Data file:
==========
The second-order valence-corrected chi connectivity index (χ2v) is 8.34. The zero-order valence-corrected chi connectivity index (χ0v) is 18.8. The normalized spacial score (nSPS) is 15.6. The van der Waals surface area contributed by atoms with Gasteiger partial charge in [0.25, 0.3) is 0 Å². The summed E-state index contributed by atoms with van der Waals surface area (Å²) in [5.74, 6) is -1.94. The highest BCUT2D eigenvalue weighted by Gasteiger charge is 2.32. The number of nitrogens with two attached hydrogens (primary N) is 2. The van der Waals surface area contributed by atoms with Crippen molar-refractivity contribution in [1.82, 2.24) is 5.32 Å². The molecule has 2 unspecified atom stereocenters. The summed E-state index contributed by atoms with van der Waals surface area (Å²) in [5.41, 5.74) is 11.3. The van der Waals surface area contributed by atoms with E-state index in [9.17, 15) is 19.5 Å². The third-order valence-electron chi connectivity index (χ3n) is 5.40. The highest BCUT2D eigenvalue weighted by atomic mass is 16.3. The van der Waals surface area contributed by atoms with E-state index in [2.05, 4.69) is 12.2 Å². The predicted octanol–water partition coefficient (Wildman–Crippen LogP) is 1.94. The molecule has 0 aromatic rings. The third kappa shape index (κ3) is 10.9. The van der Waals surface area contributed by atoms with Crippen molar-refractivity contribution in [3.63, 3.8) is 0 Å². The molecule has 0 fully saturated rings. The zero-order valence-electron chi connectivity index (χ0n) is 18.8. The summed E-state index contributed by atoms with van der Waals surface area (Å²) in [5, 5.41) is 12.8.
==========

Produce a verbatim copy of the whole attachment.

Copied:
The second-order valence-corrected chi connectivity index (χ2v) is 8.34. The zero-order valence-corrected chi connectivity index (χ0v) is 18.8. The normalized spacial score (nSPS) is 15.6. The van der Waals surface area contributed by atoms with Gasteiger partial charge in [0.25, 0.3) is 0 Å². The summed E-state index contributed by atoms with van der Waals surface area (Å²) in [5.74, 6) is -1.94. The highest BCUT2D eigenvalue weighted by Gasteiger charge is 2.32. The number of nitrogens with two attached hydrogens (primary N) is 2. The van der Waals surface area contributed by atoms with Crippen molar-refractivity contribution in [1.82, 2.24) is 5.32 Å². The molecule has 2 unspecified atom stereocenters. The summed E-state index contributed by atoms with van der Waals surface area (Å²) in [5.41, 5.74) is 11.3. The van der Waals surface area contributed by atoms with E-state index in [9.17, 15) is 19.5 Å². The third-order valence-electron chi connectivity index (χ3n) is 5.40. The highest BCUT2D eigenvalue weighted by atomic mass is 16.3. The van der Waals surface area contributed by atoms with E-state index in [2.05, 4.69) is 12.2 Å². The predicted octanol–water partition coefficient (Wildman–Crippen LogP) is 1.94. The molecule has 0 aromatic rings. The third kappa shape index (κ3) is 10.9. The van der Waals surface area contributed by atoms with Crippen molar-refractivity contribution in [3.63, 3.8) is 0 Å². The molecule has 0 fully saturated rings. The zero-order valence-electron chi connectivity index (χ0n) is 18.8. The summed E-state index contributed by atoms with van der Waals surface area (Å²) in [5, 5.41) is 12.8.